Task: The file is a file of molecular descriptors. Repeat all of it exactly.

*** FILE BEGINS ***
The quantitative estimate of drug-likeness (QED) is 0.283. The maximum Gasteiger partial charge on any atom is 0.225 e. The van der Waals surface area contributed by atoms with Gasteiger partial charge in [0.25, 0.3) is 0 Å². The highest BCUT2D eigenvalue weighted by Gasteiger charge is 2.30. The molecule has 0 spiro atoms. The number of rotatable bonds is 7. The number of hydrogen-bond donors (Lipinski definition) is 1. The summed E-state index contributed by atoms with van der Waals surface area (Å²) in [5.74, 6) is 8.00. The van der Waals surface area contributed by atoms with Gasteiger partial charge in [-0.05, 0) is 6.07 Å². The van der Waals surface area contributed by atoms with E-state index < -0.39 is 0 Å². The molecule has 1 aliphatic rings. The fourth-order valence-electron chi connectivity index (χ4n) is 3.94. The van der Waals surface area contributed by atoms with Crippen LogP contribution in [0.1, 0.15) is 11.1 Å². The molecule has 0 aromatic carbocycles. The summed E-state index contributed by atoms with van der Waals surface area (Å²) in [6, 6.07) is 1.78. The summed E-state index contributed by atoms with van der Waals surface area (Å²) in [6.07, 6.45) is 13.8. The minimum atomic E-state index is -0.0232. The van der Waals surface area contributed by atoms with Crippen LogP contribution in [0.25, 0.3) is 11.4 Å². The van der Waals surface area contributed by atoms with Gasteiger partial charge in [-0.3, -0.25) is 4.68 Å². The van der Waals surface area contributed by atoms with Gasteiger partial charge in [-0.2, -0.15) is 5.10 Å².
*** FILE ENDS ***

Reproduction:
The quantitative estimate of drug-likeness (QED) is 0.283. The maximum Gasteiger partial charge on any atom is 0.225 e. The van der Waals surface area contributed by atoms with Gasteiger partial charge in [0.25, 0.3) is 0 Å². The highest BCUT2D eigenvalue weighted by Gasteiger charge is 2.30. The molecule has 0 spiro atoms. The number of rotatable bonds is 7. The number of hydrogen-bond donors (Lipinski definition) is 1. The summed E-state index contributed by atoms with van der Waals surface area (Å²) in [5.74, 6) is 8.00. The van der Waals surface area contributed by atoms with Gasteiger partial charge in [-0.05, 0) is 6.07 Å². The van der Waals surface area contributed by atoms with E-state index < -0.39 is 0 Å². The molecule has 1 aliphatic rings. The fourth-order valence-electron chi connectivity index (χ4n) is 3.94. The van der Waals surface area contributed by atoms with Crippen LogP contribution in [0.1, 0.15) is 11.1 Å². The molecule has 0 aromatic carbocycles. The summed E-state index contributed by atoms with van der Waals surface area (Å²) in [6, 6.07) is 1.78. The summed E-state index contributed by atoms with van der Waals surface area (Å²) in [6.07, 6.45) is 13.8. The minimum atomic E-state index is -0.0232. The van der Waals surface area contributed by atoms with Crippen LogP contribution in [0.25, 0.3) is 11.4 Å². The van der Waals surface area contributed by atoms with Gasteiger partial charge in [-0.3, -0.25) is 4.68 Å². The van der Waals surface area contributed by atoms with Gasteiger partial charge in [-0.2, -0.15) is 5.10 Å².